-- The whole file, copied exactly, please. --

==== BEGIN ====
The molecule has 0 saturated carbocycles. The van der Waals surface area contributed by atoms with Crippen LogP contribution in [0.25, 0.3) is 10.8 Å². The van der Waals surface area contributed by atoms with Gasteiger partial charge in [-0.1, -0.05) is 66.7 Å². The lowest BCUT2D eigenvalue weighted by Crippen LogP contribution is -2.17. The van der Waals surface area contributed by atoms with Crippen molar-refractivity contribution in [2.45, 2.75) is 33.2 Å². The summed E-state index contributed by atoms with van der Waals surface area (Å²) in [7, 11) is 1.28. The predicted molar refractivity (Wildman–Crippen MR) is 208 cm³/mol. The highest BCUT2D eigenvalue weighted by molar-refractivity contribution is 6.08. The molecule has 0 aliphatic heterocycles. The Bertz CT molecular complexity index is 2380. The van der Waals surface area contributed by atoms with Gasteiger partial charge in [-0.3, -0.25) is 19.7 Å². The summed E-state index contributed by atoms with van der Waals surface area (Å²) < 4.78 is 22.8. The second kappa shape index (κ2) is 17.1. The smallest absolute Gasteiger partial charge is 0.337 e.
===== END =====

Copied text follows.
The molecule has 0 saturated carbocycles. The van der Waals surface area contributed by atoms with Crippen LogP contribution in [0.25, 0.3) is 10.8 Å². The van der Waals surface area contributed by atoms with Gasteiger partial charge in [-0.1, -0.05) is 66.7 Å². The lowest BCUT2D eigenvalue weighted by Crippen LogP contribution is -2.17. The van der Waals surface area contributed by atoms with Crippen molar-refractivity contribution in [2.45, 2.75) is 33.2 Å². The summed E-state index contributed by atoms with van der Waals surface area (Å²) in [7, 11) is 1.28. The predicted molar refractivity (Wildman–Crippen MR) is 208 cm³/mol. The highest BCUT2D eigenvalue weighted by molar-refractivity contribution is 6.08. The molecule has 0 aliphatic heterocycles. The Bertz CT molecular complexity index is 2380. The van der Waals surface area contributed by atoms with Gasteiger partial charge in [-0.3, -0.25) is 19.7 Å². The summed E-state index contributed by atoms with van der Waals surface area (Å²) < 4.78 is 22.8. The second kappa shape index (κ2) is 17.1. The smallest absolute Gasteiger partial charge is 0.337 e.